Agriculture and Rural life
For urban America, the 1920s was a decade of prosperity. The urban population continued its rapid growth, surpassing rural population for the first time in 1920. For rural America, however, the 1920s was a decade of stagnation, with only a slight population increase for the decade. Moreover, many farm-oriented industries, such as implement and fertilizer manufacturers and rural business depending on farm trade, failed. In constant dollars, farm income did not return to anything close to prewar levels until the second half of the 1920s. And then, farmers found the prices they paid for manufactured goods had risen well above what they had paid before the war.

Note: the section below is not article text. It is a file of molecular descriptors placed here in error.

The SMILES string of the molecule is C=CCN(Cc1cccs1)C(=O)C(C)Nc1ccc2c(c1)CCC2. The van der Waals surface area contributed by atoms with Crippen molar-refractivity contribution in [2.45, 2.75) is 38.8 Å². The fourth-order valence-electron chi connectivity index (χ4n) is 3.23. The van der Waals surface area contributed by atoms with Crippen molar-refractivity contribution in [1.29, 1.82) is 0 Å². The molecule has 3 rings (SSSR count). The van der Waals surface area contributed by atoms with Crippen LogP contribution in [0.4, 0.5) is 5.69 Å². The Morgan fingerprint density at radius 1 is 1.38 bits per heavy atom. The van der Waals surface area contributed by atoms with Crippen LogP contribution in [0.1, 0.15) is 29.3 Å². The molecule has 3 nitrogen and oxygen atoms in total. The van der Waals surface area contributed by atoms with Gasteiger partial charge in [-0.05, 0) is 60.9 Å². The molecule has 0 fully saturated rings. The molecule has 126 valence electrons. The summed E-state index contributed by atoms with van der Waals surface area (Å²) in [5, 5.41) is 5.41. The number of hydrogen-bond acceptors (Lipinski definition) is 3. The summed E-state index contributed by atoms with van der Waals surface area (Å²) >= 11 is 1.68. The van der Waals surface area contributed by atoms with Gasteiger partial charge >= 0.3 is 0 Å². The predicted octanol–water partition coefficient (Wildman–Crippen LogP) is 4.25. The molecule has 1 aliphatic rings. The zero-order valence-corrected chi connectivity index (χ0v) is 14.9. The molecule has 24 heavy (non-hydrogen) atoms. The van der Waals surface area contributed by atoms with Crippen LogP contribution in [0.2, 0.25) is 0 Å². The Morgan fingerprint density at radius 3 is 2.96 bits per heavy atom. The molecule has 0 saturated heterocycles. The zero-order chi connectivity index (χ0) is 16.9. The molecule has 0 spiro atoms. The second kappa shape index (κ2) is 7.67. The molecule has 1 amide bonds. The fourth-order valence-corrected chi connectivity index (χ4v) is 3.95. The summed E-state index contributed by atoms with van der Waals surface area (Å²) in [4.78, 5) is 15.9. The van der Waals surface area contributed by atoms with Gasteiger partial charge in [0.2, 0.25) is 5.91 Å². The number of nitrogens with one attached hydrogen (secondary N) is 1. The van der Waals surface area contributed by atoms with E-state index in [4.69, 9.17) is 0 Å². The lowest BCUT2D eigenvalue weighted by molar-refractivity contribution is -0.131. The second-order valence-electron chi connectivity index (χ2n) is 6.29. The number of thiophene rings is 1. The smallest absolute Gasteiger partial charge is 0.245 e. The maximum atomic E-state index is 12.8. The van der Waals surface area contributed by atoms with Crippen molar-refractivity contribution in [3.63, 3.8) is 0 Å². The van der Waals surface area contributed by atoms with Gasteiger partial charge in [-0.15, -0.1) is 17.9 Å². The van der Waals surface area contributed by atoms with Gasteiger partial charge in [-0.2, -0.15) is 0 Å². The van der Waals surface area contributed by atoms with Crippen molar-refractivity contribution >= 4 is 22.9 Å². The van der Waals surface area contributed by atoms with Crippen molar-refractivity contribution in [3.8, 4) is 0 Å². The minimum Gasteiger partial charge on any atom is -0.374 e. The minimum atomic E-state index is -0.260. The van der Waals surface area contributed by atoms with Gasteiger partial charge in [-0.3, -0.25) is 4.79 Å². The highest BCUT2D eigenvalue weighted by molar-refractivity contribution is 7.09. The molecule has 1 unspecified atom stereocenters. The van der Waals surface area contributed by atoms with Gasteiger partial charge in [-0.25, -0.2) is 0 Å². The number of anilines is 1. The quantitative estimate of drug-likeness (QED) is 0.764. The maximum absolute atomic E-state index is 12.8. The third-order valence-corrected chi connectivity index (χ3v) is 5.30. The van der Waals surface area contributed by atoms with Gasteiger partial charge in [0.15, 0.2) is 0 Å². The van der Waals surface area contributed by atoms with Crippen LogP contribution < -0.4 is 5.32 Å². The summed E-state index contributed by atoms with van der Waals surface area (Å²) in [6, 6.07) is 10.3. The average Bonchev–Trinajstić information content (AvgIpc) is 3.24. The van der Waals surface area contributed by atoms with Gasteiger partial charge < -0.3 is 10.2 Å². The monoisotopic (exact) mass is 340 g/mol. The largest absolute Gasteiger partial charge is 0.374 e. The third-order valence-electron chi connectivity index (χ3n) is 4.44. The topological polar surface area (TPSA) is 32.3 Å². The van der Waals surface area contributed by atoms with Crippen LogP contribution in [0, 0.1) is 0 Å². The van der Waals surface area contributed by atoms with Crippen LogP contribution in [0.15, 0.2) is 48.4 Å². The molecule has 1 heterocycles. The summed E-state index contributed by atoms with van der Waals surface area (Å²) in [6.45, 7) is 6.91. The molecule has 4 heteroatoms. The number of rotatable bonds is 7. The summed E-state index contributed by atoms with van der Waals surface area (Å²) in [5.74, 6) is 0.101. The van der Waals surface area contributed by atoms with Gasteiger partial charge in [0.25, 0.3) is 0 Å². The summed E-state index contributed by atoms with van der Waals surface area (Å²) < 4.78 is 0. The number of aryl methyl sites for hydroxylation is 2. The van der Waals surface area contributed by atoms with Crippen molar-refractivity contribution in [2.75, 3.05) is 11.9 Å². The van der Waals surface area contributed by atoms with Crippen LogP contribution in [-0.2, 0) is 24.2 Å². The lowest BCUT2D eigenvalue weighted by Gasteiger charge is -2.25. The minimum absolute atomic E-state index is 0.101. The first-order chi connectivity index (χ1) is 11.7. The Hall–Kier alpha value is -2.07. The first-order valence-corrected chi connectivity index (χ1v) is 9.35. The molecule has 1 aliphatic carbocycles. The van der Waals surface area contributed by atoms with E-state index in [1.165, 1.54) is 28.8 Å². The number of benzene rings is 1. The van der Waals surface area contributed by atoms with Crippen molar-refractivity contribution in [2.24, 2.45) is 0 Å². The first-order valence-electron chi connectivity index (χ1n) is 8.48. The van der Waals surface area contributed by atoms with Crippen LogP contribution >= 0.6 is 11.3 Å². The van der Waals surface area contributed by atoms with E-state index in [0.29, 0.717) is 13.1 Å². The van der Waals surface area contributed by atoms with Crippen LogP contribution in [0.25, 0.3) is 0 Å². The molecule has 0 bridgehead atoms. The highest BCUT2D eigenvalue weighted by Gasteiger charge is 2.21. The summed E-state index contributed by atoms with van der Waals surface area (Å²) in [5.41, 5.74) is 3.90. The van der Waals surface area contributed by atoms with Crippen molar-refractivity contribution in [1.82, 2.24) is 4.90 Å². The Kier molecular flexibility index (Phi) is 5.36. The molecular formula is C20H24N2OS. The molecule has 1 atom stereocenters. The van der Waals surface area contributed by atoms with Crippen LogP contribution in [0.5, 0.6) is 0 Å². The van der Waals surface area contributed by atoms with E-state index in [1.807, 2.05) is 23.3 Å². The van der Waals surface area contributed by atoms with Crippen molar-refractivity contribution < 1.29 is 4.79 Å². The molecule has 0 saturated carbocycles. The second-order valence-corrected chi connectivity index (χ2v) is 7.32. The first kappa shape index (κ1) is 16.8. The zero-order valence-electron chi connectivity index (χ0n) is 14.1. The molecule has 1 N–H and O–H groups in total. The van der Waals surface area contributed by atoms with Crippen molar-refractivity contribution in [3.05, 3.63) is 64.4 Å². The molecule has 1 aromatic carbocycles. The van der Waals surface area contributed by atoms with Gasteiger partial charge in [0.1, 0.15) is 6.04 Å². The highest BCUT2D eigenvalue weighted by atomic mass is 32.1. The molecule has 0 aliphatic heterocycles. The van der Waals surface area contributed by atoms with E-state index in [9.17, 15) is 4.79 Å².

American agriculture and rural life underwent a tremendous transformation in the 20th century. Early 20th century agriculture was labor intensive, and it took place on a large number of small, diversified farms in rural areas where more than half of the U.S. population lived. These farms employed close to half of the U.S. workforce, along with 22 million work animals, and produced an average of five different commodities. The agricultural sector of the 21st century, on the other hand, is concentrated on a small number of large, specialized farms in rural areas where less than a fourth of the U.S. population lives. These highly productive and mechanized farms employ a tiny share of U.S. workers and use 5 million tractors in place of the horses and mules of earlier days. As a result of this transformation, U.S. agriculture has become increasingly efficient and has contributed to the overall growth of the U.S. economy. Output from U.S. farms has grown dramatically, allowing consumers to spend an increasingly smaller portion of their income on food and freeing a large share of the population to enter nonfarm occupations that have supported economic growth and development. As a part of the transformation spurred by technological innovation and changing market conditions,...
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